In previous years, many South Africans didn’t get involved in LGBT-related problems. Unfortunately, at the beginning of 2017, I noticed South Africans’ intolerance and rudeness in regards to LGBT rights spiking online. Suddenly, comment sections were flooded with angry comments from a majority of white South Africans, talking about how the LGBT community exists out of sin and doesn’t deserve to be treated as human beings. While South Africans tend to judge in silence, they speak their minds online, especially if they know they will be backed up by others. With the US election results, many conservative South Africans found reason to be outspoken about their outdated opinions. South Africans were indeed reminded of the LGBT community existing all over the world, but it didn’t stop them from picking the community apart, and finding issues to be judgmental about. While a lot of South Africans don’t exactly understand the LGBT community, they still tend to form negative opinions about the different sexualities, especially towards asexuality. As a result of sexual abuse in my previous relationship, I became sex-repulsed and severely asexual. I’ve been told by various people that I just haven’t experienced good sex yet, or that my views on sex will change when I meet someone better. While I understand that they are simply ignorant on the subject, it still reminded me that I live in a sex-obsessed country. South Africa is one of the rape capitals of the world, with an estimated 30 reported rapes every 60 seconds. Rape culture is also a big problem in the country, with high school boys aiming to have sex before the age of 18, and girls making their skirts as short as possible to feel attractive. All of these problems make being asexual extremely difficult, especially since people tend to believe that asexuality stems from the lack of good sex. It’s unfortunate. While a lot of LGBT individuals come together and celebrate their sexuality and identities, I feel like asexuality is probably one of the least represented sexualities in the country.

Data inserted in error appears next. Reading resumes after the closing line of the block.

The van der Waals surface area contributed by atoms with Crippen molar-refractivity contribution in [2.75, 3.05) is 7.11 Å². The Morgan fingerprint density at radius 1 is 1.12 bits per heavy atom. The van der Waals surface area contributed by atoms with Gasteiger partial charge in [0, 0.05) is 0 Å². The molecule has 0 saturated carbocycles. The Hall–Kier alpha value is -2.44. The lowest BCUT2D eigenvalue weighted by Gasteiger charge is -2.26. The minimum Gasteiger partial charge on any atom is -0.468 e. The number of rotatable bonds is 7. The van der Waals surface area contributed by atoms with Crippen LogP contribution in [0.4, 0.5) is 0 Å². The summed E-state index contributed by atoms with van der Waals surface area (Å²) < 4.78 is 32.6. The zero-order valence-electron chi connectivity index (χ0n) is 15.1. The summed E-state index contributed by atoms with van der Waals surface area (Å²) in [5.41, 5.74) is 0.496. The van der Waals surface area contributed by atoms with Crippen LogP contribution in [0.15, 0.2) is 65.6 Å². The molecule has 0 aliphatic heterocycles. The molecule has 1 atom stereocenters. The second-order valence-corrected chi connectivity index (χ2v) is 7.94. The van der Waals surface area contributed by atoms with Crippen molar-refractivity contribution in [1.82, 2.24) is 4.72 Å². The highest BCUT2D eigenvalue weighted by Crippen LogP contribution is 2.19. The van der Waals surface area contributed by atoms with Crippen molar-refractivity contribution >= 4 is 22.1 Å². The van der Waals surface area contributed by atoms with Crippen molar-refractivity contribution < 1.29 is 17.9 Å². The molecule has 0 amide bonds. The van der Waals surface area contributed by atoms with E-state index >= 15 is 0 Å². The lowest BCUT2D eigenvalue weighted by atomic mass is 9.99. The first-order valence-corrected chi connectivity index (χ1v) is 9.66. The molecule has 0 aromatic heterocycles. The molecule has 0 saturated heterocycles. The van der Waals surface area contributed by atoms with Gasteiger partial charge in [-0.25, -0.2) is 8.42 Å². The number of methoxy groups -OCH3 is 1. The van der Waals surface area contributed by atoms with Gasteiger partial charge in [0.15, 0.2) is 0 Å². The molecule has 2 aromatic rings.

South Africa still has a very long way to go in regards to people’s different lifestyles. Despite studies showing that the country is becoming more homophobic, I believe that the country is also getting more diverse with more and more LGBT individuals speaking out about their sexualities and identities. Universities are making LGBT-education mandatory, and schools are starting to see more students transitioning and employing LGBT educators. With time, education and support, I believe this country will change for the better.
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African transgender support groups:
OUT LGBT Well-Being
PFLAG South Africa
Resources for Trans People and Their Partners SA
Transgender and Intersex Africa
Theotherfoundation.org: A study of attitudes towards homosexuality and gender non-conformity in South Africa.